Subject: stealth trademarks
From: "Stephen J. Turnbull" <turnbull@sk.tsukuba.ac.jp>
Date: Fri, 1 Oct 1999 10:43:40 +0900 (JST)

>>>>> "Bruce" == Bruce Perens <bruce@perens.com> writes:

    Bruce> There's also the case of the LEGO robotics software, which
    Bruce> embedded a trademarked string in their API. The idea was
    Bruce> that you could not use their Windows DLL without sending it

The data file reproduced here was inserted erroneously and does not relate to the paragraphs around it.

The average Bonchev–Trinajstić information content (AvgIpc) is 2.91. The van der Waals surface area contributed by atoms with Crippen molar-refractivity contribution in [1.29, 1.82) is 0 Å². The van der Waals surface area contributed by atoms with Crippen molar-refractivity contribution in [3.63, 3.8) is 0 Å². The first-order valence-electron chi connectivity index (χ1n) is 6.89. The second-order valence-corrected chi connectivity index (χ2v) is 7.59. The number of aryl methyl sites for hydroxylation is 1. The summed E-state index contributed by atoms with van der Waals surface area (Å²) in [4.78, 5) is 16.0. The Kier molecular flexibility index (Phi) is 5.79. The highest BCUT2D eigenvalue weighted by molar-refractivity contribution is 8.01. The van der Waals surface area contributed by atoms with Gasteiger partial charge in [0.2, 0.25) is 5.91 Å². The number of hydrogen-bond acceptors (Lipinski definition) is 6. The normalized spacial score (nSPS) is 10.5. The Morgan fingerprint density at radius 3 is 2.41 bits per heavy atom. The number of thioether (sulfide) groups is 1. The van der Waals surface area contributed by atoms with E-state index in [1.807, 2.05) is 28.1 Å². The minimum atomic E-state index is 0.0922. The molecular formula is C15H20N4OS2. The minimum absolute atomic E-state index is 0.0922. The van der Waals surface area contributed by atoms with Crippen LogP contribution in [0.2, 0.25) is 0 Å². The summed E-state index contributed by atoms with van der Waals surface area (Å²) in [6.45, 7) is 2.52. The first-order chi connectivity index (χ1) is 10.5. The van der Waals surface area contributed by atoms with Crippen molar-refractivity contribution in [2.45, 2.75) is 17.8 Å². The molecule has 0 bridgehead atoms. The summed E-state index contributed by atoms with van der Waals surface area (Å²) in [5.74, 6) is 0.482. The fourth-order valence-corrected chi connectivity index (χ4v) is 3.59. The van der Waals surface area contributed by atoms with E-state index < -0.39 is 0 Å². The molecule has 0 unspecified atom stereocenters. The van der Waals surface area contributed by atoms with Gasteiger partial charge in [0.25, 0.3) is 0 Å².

Bruce> the trademarked string, and then they could sue for
    Bruce> infringement. I don't know if they still do this.

Could this stand up in court?  The value of a trademark is in the
goodwill associated with it in the minds of human beings.

This, on the other hand, is an arbitrary string in a _protocol_, no
human beings ever see it in a marketing communications context, it has
a precise technical definition with no goodwill implications ("Fsck
LEGO!" would serve the needs of the protocol equally well).  Suing on
that basis sounds like intimidation via legal costs, pure and simple.

In the U.S. that would leave you open to counteraction via RICO :-/

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